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Our Roots

Towards the end of 2004, the Ottawa Community Immigrant Services Organization (OCISO) realized that as the population of Ottawa was growing, there was a corresponding increased demand from new immigrant arts and culture professionals and communities for services and opportunities in the Ottawa area. While Ottawa. s profile is similar to that of Canada. s largest urban centres, arts funding from all levels of government is among the lowest in Canada, even though residents in Ottawa spend more per capita on culture than the residents of any other metropolitan area in Canada.

OCISO was in a position to respond to this new demand through their Community Development Program, which provided organizational capacity building, proposal writing, and access to space to groups interested in arts and culture. The Community Development Program also fostered partnerships with local organizations including the Broken English Theatre, SawVideo, the Cross Cultural Sound Exchange, the Ottawa Folk Festival, and MASC.

A concerted effort was started early in 2006 to determine the scope of opportunities available to new immigrants interested in arts and culture and, from this, a Coalition evolved. Original Coalition members wanted to encourage Aboriginal people, the established Anglophone and Francophone communities, and young people to join the Coalition. Bylaws were developed, a Board of Trustees was formed, and the CNCAC submitted a formal registration request to the federal government. The CNCAC was incorporated as a non-profit organization in April 2008. 

Over the past five years, the CNCAC has undergone a significant internal evolution. Originally conceived and led by a small group of committed volunteers, the Ottawa Community Immigrant Services Organization (OCISO) provided one staff person at the inception of the CNCAC to develop program logic, consolidate resources, and initiate activities. A volunteer Board of Directors was established and the Board, along with several interns and volunteers, worked to build up the membership, organize activities and programs, apply for and administer grants, and make connections with various arts organizations in Ontario, Canada, and abroad.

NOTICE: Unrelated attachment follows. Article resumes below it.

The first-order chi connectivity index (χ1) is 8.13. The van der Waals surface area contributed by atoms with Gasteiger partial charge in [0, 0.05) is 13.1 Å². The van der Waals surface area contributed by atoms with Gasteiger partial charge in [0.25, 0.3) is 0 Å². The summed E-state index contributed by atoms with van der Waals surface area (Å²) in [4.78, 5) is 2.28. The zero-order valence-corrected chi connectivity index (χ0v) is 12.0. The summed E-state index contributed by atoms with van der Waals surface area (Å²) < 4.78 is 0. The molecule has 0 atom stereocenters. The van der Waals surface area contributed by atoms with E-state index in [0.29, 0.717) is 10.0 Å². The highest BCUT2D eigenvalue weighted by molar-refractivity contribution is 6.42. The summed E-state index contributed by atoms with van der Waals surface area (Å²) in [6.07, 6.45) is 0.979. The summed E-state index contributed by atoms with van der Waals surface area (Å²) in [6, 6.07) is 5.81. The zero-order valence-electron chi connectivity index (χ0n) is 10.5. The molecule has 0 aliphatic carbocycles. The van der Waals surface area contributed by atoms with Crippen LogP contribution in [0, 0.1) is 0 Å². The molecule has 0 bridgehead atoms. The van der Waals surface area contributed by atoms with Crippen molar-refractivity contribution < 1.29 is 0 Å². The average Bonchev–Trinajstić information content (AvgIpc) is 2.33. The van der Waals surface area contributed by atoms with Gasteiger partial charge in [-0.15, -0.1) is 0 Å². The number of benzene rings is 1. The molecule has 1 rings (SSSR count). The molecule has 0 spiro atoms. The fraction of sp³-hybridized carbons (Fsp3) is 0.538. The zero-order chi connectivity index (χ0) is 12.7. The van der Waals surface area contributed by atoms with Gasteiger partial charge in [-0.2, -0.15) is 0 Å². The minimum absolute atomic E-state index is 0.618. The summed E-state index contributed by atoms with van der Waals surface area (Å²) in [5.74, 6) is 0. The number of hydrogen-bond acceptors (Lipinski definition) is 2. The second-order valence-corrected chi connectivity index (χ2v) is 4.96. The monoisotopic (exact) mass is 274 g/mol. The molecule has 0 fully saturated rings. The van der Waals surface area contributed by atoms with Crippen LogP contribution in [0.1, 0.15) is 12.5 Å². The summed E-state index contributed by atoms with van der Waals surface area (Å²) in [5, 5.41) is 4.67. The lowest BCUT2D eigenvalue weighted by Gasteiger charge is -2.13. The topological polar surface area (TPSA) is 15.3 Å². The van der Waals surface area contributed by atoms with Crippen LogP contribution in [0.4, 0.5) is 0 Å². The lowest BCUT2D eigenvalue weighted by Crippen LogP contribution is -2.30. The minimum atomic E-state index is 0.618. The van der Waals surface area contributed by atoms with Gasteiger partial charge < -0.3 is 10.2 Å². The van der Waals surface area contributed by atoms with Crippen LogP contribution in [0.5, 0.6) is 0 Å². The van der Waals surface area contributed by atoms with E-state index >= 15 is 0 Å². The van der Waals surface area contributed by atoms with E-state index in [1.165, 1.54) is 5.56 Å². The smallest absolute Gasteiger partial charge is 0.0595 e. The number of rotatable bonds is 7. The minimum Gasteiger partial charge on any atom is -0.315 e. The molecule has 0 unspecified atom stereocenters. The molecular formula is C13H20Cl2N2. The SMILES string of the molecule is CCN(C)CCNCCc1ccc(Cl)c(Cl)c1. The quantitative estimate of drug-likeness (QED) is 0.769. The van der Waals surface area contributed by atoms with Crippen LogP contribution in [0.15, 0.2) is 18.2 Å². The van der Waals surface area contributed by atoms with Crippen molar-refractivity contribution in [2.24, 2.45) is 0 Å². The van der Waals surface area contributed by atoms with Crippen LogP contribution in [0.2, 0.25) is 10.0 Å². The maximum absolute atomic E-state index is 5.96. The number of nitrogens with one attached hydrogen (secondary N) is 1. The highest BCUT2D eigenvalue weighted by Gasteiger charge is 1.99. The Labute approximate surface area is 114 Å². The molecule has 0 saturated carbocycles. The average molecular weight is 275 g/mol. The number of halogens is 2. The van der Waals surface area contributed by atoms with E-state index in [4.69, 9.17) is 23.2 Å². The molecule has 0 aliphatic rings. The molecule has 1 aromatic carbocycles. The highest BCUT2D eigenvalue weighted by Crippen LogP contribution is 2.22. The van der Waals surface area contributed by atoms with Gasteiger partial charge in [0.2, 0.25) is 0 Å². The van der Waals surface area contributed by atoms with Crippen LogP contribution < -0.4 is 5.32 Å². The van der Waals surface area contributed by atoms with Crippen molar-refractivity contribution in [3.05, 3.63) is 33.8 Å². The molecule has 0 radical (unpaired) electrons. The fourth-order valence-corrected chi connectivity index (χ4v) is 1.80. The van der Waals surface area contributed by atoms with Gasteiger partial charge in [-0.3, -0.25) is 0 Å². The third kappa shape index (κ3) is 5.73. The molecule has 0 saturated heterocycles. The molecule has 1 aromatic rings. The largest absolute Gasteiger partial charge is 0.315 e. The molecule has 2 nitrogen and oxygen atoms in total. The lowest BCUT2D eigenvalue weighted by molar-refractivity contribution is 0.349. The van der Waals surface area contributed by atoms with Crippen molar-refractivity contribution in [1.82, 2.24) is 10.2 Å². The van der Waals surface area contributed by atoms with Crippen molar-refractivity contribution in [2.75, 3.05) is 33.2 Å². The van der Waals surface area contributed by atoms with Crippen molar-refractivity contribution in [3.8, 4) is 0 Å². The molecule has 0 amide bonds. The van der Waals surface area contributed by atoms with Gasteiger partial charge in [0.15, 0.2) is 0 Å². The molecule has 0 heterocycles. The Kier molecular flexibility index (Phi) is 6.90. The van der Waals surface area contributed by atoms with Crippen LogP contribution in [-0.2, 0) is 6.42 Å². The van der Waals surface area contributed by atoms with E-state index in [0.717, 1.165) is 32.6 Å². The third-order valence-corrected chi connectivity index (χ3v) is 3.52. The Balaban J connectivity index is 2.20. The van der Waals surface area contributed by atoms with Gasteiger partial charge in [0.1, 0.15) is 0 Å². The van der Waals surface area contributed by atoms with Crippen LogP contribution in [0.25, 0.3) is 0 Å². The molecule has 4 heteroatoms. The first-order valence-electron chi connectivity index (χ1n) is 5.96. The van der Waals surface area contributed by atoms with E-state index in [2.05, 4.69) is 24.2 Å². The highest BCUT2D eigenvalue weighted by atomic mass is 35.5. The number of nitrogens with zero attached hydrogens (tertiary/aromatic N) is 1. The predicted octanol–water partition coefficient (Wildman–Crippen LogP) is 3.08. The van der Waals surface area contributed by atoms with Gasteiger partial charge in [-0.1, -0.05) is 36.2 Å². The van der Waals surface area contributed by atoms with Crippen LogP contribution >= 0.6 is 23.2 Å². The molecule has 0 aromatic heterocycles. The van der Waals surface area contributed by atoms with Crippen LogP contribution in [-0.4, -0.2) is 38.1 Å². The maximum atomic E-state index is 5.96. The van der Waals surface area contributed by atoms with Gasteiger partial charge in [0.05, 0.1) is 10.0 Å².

Much of this work was done by a few individuals and was heavily reliant on personal networks, relationships, and informal access to community resources. As key individuals moved on or disengaged, much of the work of the CNCAC disintegrated.

The CNCAC had received several grants: an Art Funding Grant through the Diversity in Arts Pilot Project from the City of Ottawa in July 2007. Also, a grant from the Newcomer Settlement Program Sector Development from the Ministry of Citizenship and Immigration, Province of Ontario in May 2008. In 2011, the CNCAC was awarded a two-year Ontario Trillium Foundation (OTF). This allowed the CNCAC to hire two part-time staff as well as funds to carry out a number of other commitments outlined in the grant application. Finally, in 2013 CNCAC got a Diversity Fund grant from the City of Ottawa to continue its programming.

We have taken the steps to become autonomous and are beginning to develop our own capacity for the future. We know that we need to become financially stable and independent. We are beginning to expand our funding base to include operational funding from the City of Ottawa, the Ontario Arts Council, the OTF, as well as other granting agencies and foundations. We also want to expand our membership, continue to support and engage new Canadian artists and cultural professionals, expand and strengthen our partnerships locally, provincially and nationally.